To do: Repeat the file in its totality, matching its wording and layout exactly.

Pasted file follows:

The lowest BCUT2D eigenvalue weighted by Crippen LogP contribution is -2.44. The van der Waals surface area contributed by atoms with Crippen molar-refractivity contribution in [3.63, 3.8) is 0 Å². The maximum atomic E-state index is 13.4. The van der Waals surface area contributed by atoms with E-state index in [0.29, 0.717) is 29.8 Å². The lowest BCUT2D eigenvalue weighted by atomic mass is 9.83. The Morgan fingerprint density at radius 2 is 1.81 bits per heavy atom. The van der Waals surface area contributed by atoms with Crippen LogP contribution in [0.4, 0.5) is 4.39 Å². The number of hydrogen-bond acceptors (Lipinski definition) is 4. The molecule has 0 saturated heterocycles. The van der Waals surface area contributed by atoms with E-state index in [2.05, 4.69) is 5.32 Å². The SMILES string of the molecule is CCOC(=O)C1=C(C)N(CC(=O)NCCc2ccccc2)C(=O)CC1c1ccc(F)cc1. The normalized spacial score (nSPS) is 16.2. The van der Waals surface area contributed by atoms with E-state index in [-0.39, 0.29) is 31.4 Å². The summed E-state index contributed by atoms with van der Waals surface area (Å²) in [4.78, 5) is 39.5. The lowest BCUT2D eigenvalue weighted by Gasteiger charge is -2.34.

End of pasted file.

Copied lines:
The lowest BCUT2D eigenvalue weighted by Crippen LogP contribution is -2.44. The van der Waals surface area contributed by atoms with Crippen molar-refractivity contribution in [3.63, 3.8) is 0 Å². The maximum atomic E-state index is 13.4. The van der Waals surface area contributed by atoms with E-state index in [0.29, 0.717) is 29.8 Å². The lowest BCUT2D eigenvalue weighted by atomic mass is 9.83. The Morgan fingerprint density at radius 2 is 1.81 bits per heavy atom. The van der Waals surface area contributed by atoms with Crippen LogP contribution in [0.4, 0.5) is 4.39 Å². The number of hydrogen-bond acceptors (Lipinski definition) is 4. The molecule has 0 saturated heterocycles. The van der Waals surface area contributed by atoms with E-state index in [2.05, 4.69) is 5.32 Å². The SMILES string of the molecule is CCOC(=O)C1=C(C)N(CC(=O)NCCc2ccccc2)C(=O)CC1c1ccc(F)cc1. The normalized spacial score (nSPS) is 16.2. The van der Waals surface area contributed by atoms with E-state index in [-0.39, 0.29) is 31.4 Å². The summed E-state index contributed by atoms with van der Waals surface area (Å²) in [4.78, 5) is 39.5. The lowest BCUT2D eigenvalue weighted by Gasteiger charge is -2.34.